Published: July 10, 2001
The Newark Museum To Exhibit Dutch Interiors in the Age of Rembrandt
NEWARK, N.J. – More than three dozen important Dutch paintings from the Seventeenth Century, as well as works on paper and a wealth of significant decorative objects, will be on view at The Newark Museum from September 30 through January 20, 2002, in the exhibition “: Dutch Interiors in the Age of Rembrandt.”
The exhibition draws on loans of artworks from public and private collections in Europe and the United States. It features pictures by artists including Rembrandt, Jan Steen, Gabriel Metsu, Pieter de Hooch, Gerard Terborch, Cornelis Bisschop and Samuel van Hoogstraten, as well as extraordinary examples of the sorts of domestic objects shown in these images: works in silver, ceramics, furniture, textiles and glass.
Although it is commonplace today to think of home as a private realm devoted to the family and personal pursuits, and of marriage as a relationship between companions, these notions of domestic life date only from the mid-1600s, when they first took root in the Netherlands. “” explores how Dutch artists actively helped shape the ideals and practices of home that have affected Western attitudes to this day.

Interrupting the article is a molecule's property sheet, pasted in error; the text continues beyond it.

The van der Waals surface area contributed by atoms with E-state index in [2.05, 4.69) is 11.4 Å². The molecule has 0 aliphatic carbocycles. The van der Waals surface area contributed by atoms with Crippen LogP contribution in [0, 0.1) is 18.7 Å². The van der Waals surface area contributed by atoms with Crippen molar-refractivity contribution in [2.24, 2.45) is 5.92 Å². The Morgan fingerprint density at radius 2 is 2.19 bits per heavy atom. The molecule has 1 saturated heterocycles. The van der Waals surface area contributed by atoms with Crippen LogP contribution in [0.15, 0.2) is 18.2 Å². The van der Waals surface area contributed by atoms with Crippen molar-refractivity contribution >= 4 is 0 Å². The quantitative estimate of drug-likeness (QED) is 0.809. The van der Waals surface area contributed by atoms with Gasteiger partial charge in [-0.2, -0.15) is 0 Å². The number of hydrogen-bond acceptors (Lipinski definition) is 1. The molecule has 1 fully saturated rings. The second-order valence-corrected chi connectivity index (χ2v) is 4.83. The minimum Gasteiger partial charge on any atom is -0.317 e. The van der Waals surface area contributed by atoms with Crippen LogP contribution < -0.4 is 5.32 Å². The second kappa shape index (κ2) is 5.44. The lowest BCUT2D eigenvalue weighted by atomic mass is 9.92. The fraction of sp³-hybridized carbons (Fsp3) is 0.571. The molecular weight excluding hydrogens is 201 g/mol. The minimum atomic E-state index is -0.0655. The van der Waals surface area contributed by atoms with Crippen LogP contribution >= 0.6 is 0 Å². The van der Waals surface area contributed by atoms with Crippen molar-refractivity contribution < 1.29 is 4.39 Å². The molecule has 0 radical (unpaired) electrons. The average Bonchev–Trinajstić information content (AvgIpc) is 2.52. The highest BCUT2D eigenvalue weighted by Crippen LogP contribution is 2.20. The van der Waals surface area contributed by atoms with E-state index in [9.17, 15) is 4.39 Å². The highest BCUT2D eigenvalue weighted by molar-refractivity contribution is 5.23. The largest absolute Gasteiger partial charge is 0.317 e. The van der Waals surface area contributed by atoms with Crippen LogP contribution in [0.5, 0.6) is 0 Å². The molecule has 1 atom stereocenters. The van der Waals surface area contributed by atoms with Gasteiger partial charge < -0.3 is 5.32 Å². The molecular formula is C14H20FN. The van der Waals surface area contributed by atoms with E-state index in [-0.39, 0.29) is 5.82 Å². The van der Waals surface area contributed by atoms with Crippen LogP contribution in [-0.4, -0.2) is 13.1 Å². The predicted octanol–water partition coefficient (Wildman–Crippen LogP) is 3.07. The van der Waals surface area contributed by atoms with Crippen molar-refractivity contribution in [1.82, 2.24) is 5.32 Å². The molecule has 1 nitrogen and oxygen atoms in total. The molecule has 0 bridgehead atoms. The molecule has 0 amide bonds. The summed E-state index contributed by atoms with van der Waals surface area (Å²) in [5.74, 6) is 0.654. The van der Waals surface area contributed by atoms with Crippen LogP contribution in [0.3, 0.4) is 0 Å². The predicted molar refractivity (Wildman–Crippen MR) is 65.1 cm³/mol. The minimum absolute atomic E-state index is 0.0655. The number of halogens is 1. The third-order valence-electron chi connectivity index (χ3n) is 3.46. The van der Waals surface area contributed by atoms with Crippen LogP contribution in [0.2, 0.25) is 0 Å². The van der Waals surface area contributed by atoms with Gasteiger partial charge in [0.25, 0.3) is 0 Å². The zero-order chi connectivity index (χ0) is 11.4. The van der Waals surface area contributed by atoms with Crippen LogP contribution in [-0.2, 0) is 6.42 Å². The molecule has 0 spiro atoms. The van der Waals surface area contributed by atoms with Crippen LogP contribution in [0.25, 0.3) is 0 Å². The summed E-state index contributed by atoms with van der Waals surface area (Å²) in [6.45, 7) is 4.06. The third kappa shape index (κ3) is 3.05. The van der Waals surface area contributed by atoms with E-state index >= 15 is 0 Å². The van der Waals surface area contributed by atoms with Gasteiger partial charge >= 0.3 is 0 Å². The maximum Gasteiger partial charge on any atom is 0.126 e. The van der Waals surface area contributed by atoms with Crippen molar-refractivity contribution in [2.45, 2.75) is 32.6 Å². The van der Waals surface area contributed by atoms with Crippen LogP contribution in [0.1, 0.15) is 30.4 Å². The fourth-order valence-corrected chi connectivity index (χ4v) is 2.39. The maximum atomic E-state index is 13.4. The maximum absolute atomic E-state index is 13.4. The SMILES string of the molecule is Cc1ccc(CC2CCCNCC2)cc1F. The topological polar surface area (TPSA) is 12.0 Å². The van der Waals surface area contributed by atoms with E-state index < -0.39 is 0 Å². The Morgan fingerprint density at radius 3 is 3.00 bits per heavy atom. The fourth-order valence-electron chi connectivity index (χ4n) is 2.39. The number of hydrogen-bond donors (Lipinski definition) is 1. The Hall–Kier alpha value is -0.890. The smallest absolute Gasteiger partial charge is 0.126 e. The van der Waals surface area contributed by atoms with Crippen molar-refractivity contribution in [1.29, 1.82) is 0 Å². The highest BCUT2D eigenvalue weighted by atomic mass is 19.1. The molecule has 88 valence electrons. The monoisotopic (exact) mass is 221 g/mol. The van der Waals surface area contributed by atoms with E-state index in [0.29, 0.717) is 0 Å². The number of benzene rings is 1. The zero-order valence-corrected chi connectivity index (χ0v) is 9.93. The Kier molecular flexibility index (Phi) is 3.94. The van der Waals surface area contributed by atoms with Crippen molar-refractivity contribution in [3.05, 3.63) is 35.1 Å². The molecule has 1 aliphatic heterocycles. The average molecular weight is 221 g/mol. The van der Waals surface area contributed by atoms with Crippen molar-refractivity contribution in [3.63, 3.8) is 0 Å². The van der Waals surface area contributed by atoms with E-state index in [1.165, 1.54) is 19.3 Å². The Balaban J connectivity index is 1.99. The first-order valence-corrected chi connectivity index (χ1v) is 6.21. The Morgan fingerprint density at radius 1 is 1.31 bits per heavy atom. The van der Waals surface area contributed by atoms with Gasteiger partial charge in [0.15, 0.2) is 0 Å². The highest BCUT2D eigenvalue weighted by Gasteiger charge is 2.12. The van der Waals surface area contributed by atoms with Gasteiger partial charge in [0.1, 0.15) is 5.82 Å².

“” may be seen at The Newark Museum in close proximity to Ballantine House (1885), a merchant baron’s mansion that is a part of the museum, and which illustrates a later American development of this concept of domestic life.
“: Dutch Interiors in the Age of Rembrandt” is being organized by The Newark Museum and the Denver Art Museum. The guest curator is Mariet Westermann, assistant professor at Rutgers University. She is the author of The Amusements of Jan Steen: Comic Painting in the 17th Century and A Worldly Art: The Dutch Republic 1585-1700 (1996) and was a contributor to the exhibition “Jan Steen: Painter and Storyteller” (1996-97) at the National Gallery of Art, Washington, and the Rijksmuseum, Amsterdam.
Project co-ordinator for The Newark Museum is Holly Pyne Connor, consulting curator of American art. The exhibition will later be presented at The Denver Art Museum, from March 2 to May 22.
The Newark Museum is at 49 Washington Street. Telephone, 973-596-6550.
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